If it is true, as Amir Levine writes, that “getting attached means that our brain becomes wired to seek the support of our partner by ensuring the partner’s psychological and physical proximity,” then betrayal makes the very person we are drawn to for support simultaneously a source of danger and threat.
When our connection to safety with our significant other is threatened, the response inside of us is primitive. We do not have a rational, reasoned, grace-fully equipped response. We have a screaming banshee cavewoman, caveman reaction. We lose our minds. Completely and totally. We are under threat and we might not survive. Betrayal creates disconnection from our primary source of safety and security by turning our safe-base into the source of danger and potentially our extinction. Our lover has just tried to kill us. That is how it feels to the body and our body reacts from a primal self-preserving instinct that says, “restore safety now, by any means and at any cost!”
This is where ambivalence comes in. Our survival instinct is now at war with itself. On the one hand, our deepest source of safety comes from being connected to our partner. When we are connected, we feel calm, grounded, relaxed, at ease. We feel safe, open, able, and supported. Life feels possible and we are able to move into it. Safety demands that I move close and restore connection.
However, now our partner is also our greatest danger. Instead of protecting us from the tiger as they promised they became the tiger and mauled us. Instead of having our back, they turned and twisted the knife in to the hilt. What if they hurt us again? Safety demands that I move away and distance myself from this ongoing threat.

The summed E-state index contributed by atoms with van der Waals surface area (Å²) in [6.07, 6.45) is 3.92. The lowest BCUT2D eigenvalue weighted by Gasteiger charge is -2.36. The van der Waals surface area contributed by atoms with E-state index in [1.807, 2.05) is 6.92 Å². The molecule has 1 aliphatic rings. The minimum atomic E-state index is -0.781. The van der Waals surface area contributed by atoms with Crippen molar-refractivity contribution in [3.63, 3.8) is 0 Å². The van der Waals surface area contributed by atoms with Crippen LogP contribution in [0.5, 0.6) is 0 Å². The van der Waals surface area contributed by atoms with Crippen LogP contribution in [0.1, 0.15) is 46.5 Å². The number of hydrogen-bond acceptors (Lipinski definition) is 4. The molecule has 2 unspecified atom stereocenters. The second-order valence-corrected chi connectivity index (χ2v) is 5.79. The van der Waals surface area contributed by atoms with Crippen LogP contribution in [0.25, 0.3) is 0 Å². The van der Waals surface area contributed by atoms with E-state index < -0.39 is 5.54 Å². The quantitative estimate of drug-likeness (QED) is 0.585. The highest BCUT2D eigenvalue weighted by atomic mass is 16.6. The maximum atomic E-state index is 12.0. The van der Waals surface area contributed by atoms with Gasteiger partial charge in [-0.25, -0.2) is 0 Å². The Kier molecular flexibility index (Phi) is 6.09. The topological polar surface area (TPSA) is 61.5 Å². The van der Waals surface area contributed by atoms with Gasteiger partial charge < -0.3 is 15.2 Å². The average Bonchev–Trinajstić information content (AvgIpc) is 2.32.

This is the relational dilemma created by betrayal. The ambivalence you now feel about your significant other is what can make your feelings and behavior unpredictable, chaotic, and confusing, even to yourself. While you are spitting mad and crying your eyes out, you also want your spouse to say something to soothe your pain and ease your distress. While you want him or her to move out of the house, you also want him or her to hold you while you wail at the top of your lungs. While you know they are lying, you also desperately want to believe they are telling you the truth. While you never want him or her to touch you again, you also want the comfort and connection of making love.
Your instinctual drive for safety is now pulling you in two opposite directions: you seek the relief that connection can provide while simultaneously you must distance and protect yourself from this dangerous threat. The instinct to connect and the instinct to disconnect, both primal safety-seeking imperatives, are now at war within you.
For therapists, it is vital to understand attachment ambivalence and the unconscious relational dynamics that drive the behaviors and reactions of betrayed partners. Without this understanding, betrayed partners are often very confused by their own contradictory thoughts, feelings and behaviors. In addition, the cheating partner is absolutely stunned and flummoxed by the push/pull that they feel from their betrayed partner. They are left with no idea how to be supportive or what to do to try to mitigate the damage their cheating has caused.
Understanding attachment ambivalence – what it is, why it happens and the reactions it creates – is vital to understanding betrayal trauma and treating it effectively.